There’s a lot happening with whiskey in Tennessee these days. Just last year, the Tennessee Distillers Guild kicked off the state’s first Tennessee Whiskey Trail that runs across the state and includes 25 distilleries. You have the official recognition that Nearest Green was one of the country’s first African American Master Distillers way back in the mid 1800s. And, just last month folk and rock legend Bob Dylan announced he would be Knockin’ on Heaven’s Door with the launch of his own whiskey brand and a new distillery now under construction in downtown Nashville. The last 12 months have been a doozy for Tennessee whiskey.
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All this attention also got the attention of Moore County’s tax assessor when reviewing some of the biggest tax payers in the county. In case you didn’t know, Moore County is the home of Lynchburg and one of the nation’s largest whiskey makers Jack Daniels. What the auditor discovered was that distilleries in the county should have been paying property tax on their aging wooden barrels since, ah, well, let’s see, Prohibition? Yes, that’s right, apparently, there was a bit of an oversight that allowed distilleries to not pay a property tax on their aging whiskey since the end of Prohibition some 85 years ago.
To put this in perspective, Jack Daniel’s Master Distiller Jeff Arnett reported that the company would have to pay around $2.8 million in additional taxes in 2018 alone. A letter from the TN General Assembly Fiscal Review Committee confirmed that, “Moore County will forgo an estimated $2,782,500 in property tax revenue in FY 17-18 that is currently due but has not yet been collected.”
In February, the National Alcohol Beverage Control Association reported that, “Jeff Arnett told a panel of lawmakers that the company isn’t looking to save money; it’s looking to avoid what amounts to a new tax on a growing, competitive and highly taxed industry in Tennessee.” They also said that Kris Tatum, General Manager of Old Forge Distillery and President of the Tennessee Distillers Guild, “Polled the group’s members and none have ever been assessed the tax, contradicting a legislative fiscal analysis of the bill that says five counties are assessing it.”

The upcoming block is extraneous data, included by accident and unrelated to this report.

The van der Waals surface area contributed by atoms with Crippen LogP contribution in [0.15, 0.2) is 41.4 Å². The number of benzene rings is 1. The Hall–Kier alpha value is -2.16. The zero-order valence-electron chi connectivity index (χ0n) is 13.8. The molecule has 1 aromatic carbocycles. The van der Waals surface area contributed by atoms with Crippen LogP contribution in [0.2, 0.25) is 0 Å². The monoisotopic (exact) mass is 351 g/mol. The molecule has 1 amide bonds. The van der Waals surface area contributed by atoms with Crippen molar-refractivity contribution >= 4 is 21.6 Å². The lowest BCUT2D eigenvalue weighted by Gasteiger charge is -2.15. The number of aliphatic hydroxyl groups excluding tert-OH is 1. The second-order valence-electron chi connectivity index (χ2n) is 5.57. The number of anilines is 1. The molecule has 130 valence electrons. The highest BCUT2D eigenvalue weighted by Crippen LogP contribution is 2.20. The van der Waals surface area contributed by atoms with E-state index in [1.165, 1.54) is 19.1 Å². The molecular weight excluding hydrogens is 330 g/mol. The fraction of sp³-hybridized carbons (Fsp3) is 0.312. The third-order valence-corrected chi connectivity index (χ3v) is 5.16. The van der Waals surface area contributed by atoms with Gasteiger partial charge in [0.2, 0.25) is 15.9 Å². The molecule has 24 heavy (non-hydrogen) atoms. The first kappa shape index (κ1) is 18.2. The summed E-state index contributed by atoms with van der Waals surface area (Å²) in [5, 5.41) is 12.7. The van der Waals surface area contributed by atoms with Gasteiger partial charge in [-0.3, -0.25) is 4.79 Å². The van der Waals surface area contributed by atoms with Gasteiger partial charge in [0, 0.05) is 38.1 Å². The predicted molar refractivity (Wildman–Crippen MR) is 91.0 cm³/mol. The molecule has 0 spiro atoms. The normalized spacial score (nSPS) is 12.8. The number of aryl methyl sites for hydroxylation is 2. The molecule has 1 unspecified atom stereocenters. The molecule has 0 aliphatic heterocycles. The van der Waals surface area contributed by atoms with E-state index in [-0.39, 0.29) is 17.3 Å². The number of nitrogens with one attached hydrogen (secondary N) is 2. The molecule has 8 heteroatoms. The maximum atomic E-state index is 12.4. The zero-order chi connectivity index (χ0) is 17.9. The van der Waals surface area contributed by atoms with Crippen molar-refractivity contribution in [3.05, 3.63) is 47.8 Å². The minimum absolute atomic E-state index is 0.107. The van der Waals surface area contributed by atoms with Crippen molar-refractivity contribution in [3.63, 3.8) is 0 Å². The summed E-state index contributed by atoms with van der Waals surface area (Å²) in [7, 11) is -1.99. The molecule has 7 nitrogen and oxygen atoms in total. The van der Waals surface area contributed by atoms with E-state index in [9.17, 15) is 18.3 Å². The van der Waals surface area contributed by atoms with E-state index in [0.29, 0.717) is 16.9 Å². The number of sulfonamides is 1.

3.5 Months Later, TN Governor Signs Bill to Exempt Property Taxation on Whiskey Barrels
SB 2076 and HB 2038 were introduced to the states legislature in late January 2018. After some wrangling along the way the bill to exclude the barrels for the tax was passed on April 23 by the House with 79 Ayes, 12 Noes and 4 Present and not voting. The Senate bill passed on April 19 with 30 Ayes and 0 Noes. A month later on May 17 Tennessee Governor Bill Haslam signed the bill and it took effect immediately.
Another modern day whiskey tax narrowly averted!
The Details are in the Details
If you like the nitty, gritty details here’s the specific language from the state auditors office that came up with the $2.8 million in owed in taxes.
Passage of this legislation would require Moore County to forgo an estimated $2,782,500 in revenue due in FY17-18 (2,000,000 barrels x $175 per barrel x 30% appraisal x 2.65% tax rate).
And here’s the final language of what the Governor and legislature signed into law that exempts distilleries from paying the tax.
Be it enacted by the General Assembly of the state of Tennessee:
SECTION 1. Tennessee Code Annotated, Section 67-5-216, is amended by adding the following as a new subsection (c):
(c) Consistent with the Constitution of Tennessee, Article II, §§ 28 and 30, all barrels manufactured from the timber of this state, or any other state of the union, that are used to age or store intoxicating liquor, as defined in § 57-2-101, shall be exempt from ad valorem taxation under this chapter during the time in which the barrels are held by a person that produces or manufactures intoxicating liquor.
SECTION 2. Any action or proceeding to correct an assessment or request a refund or other relief on the basis of this act shall be subject to the applicable statutes of limitations, which are in no way altered or amended by this act.
SECTION 3. This act shall take effect upon becoming a law, the public welfare requiring it, and shall apply retroactively to all periods prior to such date.
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